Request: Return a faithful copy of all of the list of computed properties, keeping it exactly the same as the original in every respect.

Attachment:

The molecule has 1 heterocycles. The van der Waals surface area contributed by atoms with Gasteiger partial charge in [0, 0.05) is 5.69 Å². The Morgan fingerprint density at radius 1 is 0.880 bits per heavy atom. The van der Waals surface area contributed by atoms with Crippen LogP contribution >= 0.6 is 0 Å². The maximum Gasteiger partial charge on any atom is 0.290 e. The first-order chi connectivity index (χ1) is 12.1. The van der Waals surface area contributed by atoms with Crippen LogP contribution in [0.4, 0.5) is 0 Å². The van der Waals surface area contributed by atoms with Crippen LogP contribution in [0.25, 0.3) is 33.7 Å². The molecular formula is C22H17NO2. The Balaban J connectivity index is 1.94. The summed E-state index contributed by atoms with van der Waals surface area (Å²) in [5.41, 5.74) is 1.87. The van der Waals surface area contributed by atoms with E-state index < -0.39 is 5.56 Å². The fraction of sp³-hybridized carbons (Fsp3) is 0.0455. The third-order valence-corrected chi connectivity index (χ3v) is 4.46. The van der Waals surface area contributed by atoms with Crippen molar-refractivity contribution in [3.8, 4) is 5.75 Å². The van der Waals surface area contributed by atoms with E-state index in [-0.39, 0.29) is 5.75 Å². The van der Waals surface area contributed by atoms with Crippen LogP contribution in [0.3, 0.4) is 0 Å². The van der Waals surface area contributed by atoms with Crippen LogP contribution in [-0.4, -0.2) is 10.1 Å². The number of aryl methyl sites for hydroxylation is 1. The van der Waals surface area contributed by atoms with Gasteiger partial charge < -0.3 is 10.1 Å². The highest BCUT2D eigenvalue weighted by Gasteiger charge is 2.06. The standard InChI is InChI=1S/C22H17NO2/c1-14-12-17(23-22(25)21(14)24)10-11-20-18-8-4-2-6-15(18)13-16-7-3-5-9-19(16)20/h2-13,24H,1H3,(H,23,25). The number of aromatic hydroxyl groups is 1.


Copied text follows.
The molecule has 1 heterocycles. The van der Waals surface area contributed by atoms with Gasteiger partial charge in [0, 0.05) is 5.69 Å². The Morgan fingerprint density at radius 1 is 0.880 bits per heavy atom. The van der Waals surface area contributed by atoms with Crippen LogP contribution >= 0.6 is 0 Å². The maximum Gasteiger partial charge on any atom is 0.290 e. The first-order chi connectivity index (χ1) is 12.1. The van der Waals surface area contributed by atoms with Crippen LogP contribution in [0.4, 0.5) is 0 Å². The van der Waals surface area contributed by atoms with Crippen LogP contribution in [0.25, 0.3) is 33.7 Å². The molecular formula is C22H17NO2. The Balaban J connectivity index is 1.94. The summed E-state index contributed by atoms with van der Waals surface area (Å²) in [5.41, 5.74) is 1.87. The van der Waals surface area contributed by atoms with E-state index < -0.39 is 5.56 Å². The fraction of sp³-hybridized carbons (Fsp3) is 0.0455. The third-order valence-corrected chi connectivity index (χ3v) is 4.46. The van der Waals surface area contributed by atoms with Crippen molar-refractivity contribution in [3.8, 4) is 5.75 Å². The van der Waals surface area contributed by atoms with E-state index in [-0.39, 0.29) is 5.75 Å². The van der Waals surface area contributed by atoms with Crippen LogP contribution in [0.3, 0.4) is 0 Å². The van der Waals surface area contributed by atoms with Crippen LogP contribution in [-0.4, -0.2) is 10.1 Å². The number of aryl methyl sites for hydroxylation is 1. The van der Waals surface area contributed by atoms with Gasteiger partial charge < -0.3 is 10.1 Å². The highest BCUT2D eigenvalue weighted by Gasteiger charge is 2.06. The standard InChI is InChI=1S/C22H17NO2/c1-14-12-17(23-22(25)21(14)24)10-11-20-18-8-4-2-6-15(18)13-16-7-3-5-9-19(16)20/h2-13,24H,1H3,(H,23,25). The number of aromatic hydroxyl groups is 1.